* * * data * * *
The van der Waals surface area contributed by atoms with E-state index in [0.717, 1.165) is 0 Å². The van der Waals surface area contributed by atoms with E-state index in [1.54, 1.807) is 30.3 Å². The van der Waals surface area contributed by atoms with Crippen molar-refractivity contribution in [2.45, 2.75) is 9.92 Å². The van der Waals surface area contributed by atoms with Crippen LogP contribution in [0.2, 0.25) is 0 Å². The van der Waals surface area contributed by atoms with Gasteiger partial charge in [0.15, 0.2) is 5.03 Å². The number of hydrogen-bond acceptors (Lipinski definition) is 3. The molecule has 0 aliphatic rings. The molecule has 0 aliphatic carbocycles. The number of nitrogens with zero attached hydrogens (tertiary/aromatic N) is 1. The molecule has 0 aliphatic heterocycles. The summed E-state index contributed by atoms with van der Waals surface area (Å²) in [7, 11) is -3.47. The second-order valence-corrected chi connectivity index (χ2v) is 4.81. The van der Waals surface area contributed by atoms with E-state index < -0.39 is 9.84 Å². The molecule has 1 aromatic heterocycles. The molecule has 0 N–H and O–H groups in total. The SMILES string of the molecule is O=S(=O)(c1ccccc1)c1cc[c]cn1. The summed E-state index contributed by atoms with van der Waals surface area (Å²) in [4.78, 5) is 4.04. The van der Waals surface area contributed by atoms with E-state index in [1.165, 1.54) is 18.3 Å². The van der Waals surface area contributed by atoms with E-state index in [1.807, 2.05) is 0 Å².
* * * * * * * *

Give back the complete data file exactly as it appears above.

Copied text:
The van der Waals surface area contributed by atoms with E-state index in [0.717, 1.165) is 0 Å². The van der Waals surface area contributed by atoms with E-state index in [1.54, 1.807) is 30.3 Å². The van der Waals surface area contributed by atoms with Crippen molar-refractivity contribution in [2.45, 2.75) is 9.92 Å². The van der Waals surface area contributed by atoms with Crippen LogP contribution in [0.2, 0.25) is 0 Å². The van der Waals surface area contributed by atoms with Gasteiger partial charge in [0.15, 0.2) is 5.03 Å². The number of hydrogen-bond acceptors (Lipinski definition) is 3. The molecule has 0 aliphatic rings. The molecule has 0 aliphatic carbocycles. The number of nitrogens with zero attached hydrogens (tertiary/aromatic N) is 1. The molecule has 0 aliphatic heterocycles. The summed E-state index contributed by atoms with van der Waals surface area (Å²) in [7, 11) is -3.47. The second-order valence-corrected chi connectivity index (χ2v) is 4.81. The van der Waals surface area contributed by atoms with E-state index < -0.39 is 9.84 Å². The molecule has 1 aromatic heterocycles. The molecule has 0 N–H and O–H groups in total. The SMILES string of the molecule is O=S(=O)(c1ccccc1)c1cc[c]cn1. The summed E-state index contributed by atoms with van der Waals surface area (Å²) in [4.78, 5) is 4.04. The van der Waals surface area contributed by atoms with E-state index in [1.165, 1.54) is 18.3 Å². The van der Waals surface area contributed by atoms with E-state index in [1.807, 2.05) is 0 Å².